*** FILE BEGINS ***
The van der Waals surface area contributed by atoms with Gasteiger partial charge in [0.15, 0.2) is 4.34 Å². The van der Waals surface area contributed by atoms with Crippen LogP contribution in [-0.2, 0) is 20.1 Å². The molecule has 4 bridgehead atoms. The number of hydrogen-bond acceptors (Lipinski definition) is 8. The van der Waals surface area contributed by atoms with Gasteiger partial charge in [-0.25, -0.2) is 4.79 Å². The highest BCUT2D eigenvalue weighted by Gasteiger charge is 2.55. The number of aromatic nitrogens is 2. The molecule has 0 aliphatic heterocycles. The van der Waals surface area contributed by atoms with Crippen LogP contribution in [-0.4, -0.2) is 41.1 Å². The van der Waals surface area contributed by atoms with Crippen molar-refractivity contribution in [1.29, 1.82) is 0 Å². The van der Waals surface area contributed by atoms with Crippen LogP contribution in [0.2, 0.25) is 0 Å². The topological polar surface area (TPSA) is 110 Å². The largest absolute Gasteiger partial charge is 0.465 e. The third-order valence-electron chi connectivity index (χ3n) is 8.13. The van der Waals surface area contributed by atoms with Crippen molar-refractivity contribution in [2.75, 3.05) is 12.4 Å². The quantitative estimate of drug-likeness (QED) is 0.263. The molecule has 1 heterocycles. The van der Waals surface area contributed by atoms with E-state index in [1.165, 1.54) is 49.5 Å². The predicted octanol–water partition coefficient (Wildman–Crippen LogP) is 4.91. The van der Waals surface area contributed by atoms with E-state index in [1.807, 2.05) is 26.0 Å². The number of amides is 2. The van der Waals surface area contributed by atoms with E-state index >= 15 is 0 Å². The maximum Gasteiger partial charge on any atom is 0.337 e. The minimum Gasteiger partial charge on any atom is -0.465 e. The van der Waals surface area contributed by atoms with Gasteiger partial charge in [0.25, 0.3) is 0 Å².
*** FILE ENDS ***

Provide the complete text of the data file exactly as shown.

The van der Waals surface area contributed by atoms with Gasteiger partial charge in [0.15, 0.2) is 4.34 Å². The van der Waals surface area contributed by atoms with Crippen LogP contribution in [-0.2, 0) is 20.1 Å². The molecule has 4 bridgehead atoms. The number of hydrogen-bond acceptors (Lipinski definition) is 8. The van der Waals surface area contributed by atoms with Gasteiger partial charge in [-0.25, -0.2) is 4.79 Å². The highest BCUT2D eigenvalue weighted by Gasteiger charge is 2.55. The number of aromatic nitrogens is 2. The molecule has 0 aliphatic heterocycles. The van der Waals surface area contributed by atoms with Crippen LogP contribution in [-0.4, -0.2) is 41.1 Å². The van der Waals surface area contributed by atoms with Crippen molar-refractivity contribution in [1.29, 1.82) is 0 Å². The van der Waals surface area contributed by atoms with Crippen LogP contribution in [0.2, 0.25) is 0 Å². The topological polar surface area (TPSA) is 110 Å². The largest absolute Gasteiger partial charge is 0.465 e. The third-order valence-electron chi connectivity index (χ3n) is 8.13. The van der Waals surface area contributed by atoms with Crippen molar-refractivity contribution in [2.75, 3.05) is 12.4 Å². The quantitative estimate of drug-likeness (QED) is 0.263. The molecule has 1 heterocycles. The van der Waals surface area contributed by atoms with E-state index in [1.165, 1.54) is 49.5 Å². The predicted octanol–water partition coefficient (Wildman–Crippen LogP) is 4.91. The van der Waals surface area contributed by atoms with E-state index in [1.807, 2.05) is 26.0 Å². The number of amides is 2. The van der Waals surface area contributed by atoms with E-state index >= 15 is 0 Å². The maximum Gasteiger partial charge on any atom is 0.337 e. The minimum Gasteiger partial charge on any atom is -0.465 e. The van der Waals surface area contributed by atoms with Gasteiger partial charge in [0.25, 0.3) is 0 Å².